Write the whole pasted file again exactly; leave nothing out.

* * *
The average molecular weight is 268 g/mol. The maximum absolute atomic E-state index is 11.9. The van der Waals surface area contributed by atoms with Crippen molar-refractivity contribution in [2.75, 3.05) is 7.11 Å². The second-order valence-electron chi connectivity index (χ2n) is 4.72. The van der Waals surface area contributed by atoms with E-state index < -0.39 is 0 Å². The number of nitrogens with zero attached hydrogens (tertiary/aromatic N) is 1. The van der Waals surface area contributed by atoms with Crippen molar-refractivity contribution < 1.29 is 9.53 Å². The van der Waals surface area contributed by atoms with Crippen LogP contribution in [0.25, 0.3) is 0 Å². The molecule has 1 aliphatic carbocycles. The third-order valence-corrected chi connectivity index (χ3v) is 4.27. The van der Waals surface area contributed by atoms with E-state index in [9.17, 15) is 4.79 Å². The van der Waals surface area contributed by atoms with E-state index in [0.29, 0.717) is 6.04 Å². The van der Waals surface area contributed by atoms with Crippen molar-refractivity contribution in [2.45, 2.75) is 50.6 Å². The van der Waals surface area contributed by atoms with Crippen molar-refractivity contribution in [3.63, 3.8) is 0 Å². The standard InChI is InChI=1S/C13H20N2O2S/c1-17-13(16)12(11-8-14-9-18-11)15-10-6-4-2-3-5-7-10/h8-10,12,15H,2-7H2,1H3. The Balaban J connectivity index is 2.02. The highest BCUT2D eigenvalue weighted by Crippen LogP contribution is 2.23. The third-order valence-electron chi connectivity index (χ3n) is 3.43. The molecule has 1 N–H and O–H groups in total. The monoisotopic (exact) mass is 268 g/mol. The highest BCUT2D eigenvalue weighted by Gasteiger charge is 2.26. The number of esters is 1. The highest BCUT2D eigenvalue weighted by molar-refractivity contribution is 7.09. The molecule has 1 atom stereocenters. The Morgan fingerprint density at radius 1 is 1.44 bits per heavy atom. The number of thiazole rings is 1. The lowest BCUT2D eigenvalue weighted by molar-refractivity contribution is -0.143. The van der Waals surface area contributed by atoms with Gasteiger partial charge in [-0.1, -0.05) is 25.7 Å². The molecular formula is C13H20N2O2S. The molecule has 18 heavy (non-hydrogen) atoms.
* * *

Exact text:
The average molecular weight is 268 g/mol. The maximum absolute atomic E-state index is 11.9. The van der Waals surface area contributed by atoms with Crippen molar-refractivity contribution in [2.75, 3.05) is 7.11 Å². The second-order valence-electron chi connectivity index (χ2n) is 4.72. The van der Waals surface area contributed by atoms with E-state index < -0.39 is 0 Å². The number of nitrogens with zero attached hydrogens (tertiary/aromatic N) is 1. The van der Waals surface area contributed by atoms with Crippen molar-refractivity contribution < 1.29 is 9.53 Å². The van der Waals surface area contributed by atoms with Crippen LogP contribution in [0.25, 0.3) is 0 Å². The molecule has 1 aliphatic carbocycles. The third-order valence-corrected chi connectivity index (χ3v) is 4.27. The van der Waals surface area contributed by atoms with E-state index in [9.17, 15) is 4.79 Å². The van der Waals surface area contributed by atoms with E-state index in [0.29, 0.717) is 6.04 Å². The van der Waals surface area contributed by atoms with Crippen molar-refractivity contribution in [2.45, 2.75) is 50.6 Å². The van der Waals surface area contributed by atoms with Crippen molar-refractivity contribution in [3.63, 3.8) is 0 Å². The standard InChI is InChI=1S/C13H20N2O2S/c1-17-13(16)12(11-8-14-9-18-11)15-10-6-4-2-3-5-7-10/h8-10,12,15H,2-7H2,1H3. The Balaban J connectivity index is 2.02. The highest BCUT2D eigenvalue weighted by Crippen LogP contribution is 2.23. The third-order valence-electron chi connectivity index (χ3n) is 3.43. The molecule has 1 N–H and O–H groups in total. The monoisotopic (exact) mass is 268 g/mol. The highest BCUT2D eigenvalue weighted by Gasteiger charge is 2.26. The number of esters is 1. The highest BCUT2D eigenvalue weighted by molar-refractivity contribution is 7.09. The molecule has 1 atom stereocenters. The Morgan fingerprint density at radius 1 is 1.44 bits per heavy atom. The number of thiazole rings is 1. The lowest BCUT2D eigenvalue weighted by molar-refractivity contribution is -0.143. The van der Waals surface area contributed by atoms with Gasteiger partial charge in [-0.1, -0.05) is 25.7 Å². The molecular formula is C13H20N2O2S. The molecule has 18 heavy (non-hydrogen) atoms.